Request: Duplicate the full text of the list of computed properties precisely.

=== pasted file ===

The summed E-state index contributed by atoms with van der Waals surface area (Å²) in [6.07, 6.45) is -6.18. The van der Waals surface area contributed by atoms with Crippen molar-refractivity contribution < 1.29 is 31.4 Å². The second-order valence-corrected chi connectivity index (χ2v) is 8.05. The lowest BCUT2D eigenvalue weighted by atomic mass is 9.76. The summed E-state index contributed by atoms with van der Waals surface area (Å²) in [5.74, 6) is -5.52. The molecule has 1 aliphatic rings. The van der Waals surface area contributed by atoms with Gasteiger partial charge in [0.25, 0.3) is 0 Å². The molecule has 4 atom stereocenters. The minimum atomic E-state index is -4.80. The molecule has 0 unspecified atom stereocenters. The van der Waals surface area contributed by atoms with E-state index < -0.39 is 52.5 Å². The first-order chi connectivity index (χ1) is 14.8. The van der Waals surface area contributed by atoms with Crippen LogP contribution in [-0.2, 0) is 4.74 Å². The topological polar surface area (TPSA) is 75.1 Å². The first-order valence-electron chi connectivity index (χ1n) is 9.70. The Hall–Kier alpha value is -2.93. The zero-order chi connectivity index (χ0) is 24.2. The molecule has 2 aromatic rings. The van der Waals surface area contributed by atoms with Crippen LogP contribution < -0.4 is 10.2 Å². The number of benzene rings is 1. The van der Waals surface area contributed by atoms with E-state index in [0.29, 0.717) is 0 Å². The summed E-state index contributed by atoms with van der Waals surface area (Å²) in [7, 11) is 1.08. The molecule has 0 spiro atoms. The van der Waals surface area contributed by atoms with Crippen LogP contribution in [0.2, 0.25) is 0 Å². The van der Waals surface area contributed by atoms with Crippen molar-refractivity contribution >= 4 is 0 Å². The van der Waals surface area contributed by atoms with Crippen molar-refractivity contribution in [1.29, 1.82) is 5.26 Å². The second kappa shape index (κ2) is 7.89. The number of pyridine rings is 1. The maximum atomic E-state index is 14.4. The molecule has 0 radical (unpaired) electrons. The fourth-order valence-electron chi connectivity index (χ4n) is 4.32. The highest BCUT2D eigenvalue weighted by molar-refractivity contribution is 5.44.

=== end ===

The summed E-state index contributed by atoms with van der Waals surface area (Å²) in [6.07, 6.45) is -6.18. The van der Waals surface area contributed by atoms with Crippen molar-refractivity contribution < 1.29 is 31.4 Å². The second-order valence-corrected chi connectivity index (χ2v) is 8.05. The lowest BCUT2D eigenvalue weighted by atomic mass is 9.76. The summed E-state index contributed by atoms with van der Waals surface area (Å²) in [5.74, 6) is -5.52. The molecule has 1 aliphatic rings. The van der Waals surface area contributed by atoms with Gasteiger partial charge in [0.25, 0.3) is 0 Å². The molecule has 4 atom stereocenters. The minimum atomic E-state index is -4.80. The molecule has 0 unspecified atom stereocenters. The van der Waals surface area contributed by atoms with E-state index < -0.39 is 52.5 Å². The first-order chi connectivity index (χ1) is 14.8. The van der Waals surface area contributed by atoms with Crippen LogP contribution in [-0.2, 0) is 4.74 Å². The topological polar surface area (TPSA) is 75.1 Å². The first-order valence-electron chi connectivity index (χ1n) is 9.70. The Hall–Kier alpha value is -2.93. The zero-order chi connectivity index (χ0) is 24.2. The molecule has 2 aromatic rings. The van der Waals surface area contributed by atoms with Crippen LogP contribution < -0.4 is 10.2 Å². The number of benzene rings is 1. The van der Waals surface area contributed by atoms with E-state index in [0.29, 0.717) is 0 Å². The summed E-state index contributed by atoms with van der Waals surface area (Å²) in [7, 11) is 1.08. The molecule has 0 spiro atoms. The van der Waals surface area contributed by atoms with Crippen LogP contribution in [0.2, 0.25) is 0 Å². The van der Waals surface area contributed by atoms with Crippen molar-refractivity contribution >= 4 is 0 Å². The van der Waals surface area contributed by atoms with Crippen molar-refractivity contribution in [1.29, 1.82) is 5.26 Å². The second kappa shape index (κ2) is 7.89. The number of pyridine rings is 1. The maximum atomic E-state index is 14.4. The molecule has 0 radical (unpaired) electrons. The fourth-order valence-electron chi connectivity index (χ4n) is 4.32. The highest BCUT2D eigenvalue weighted by molar-refractivity contribution is 5.44.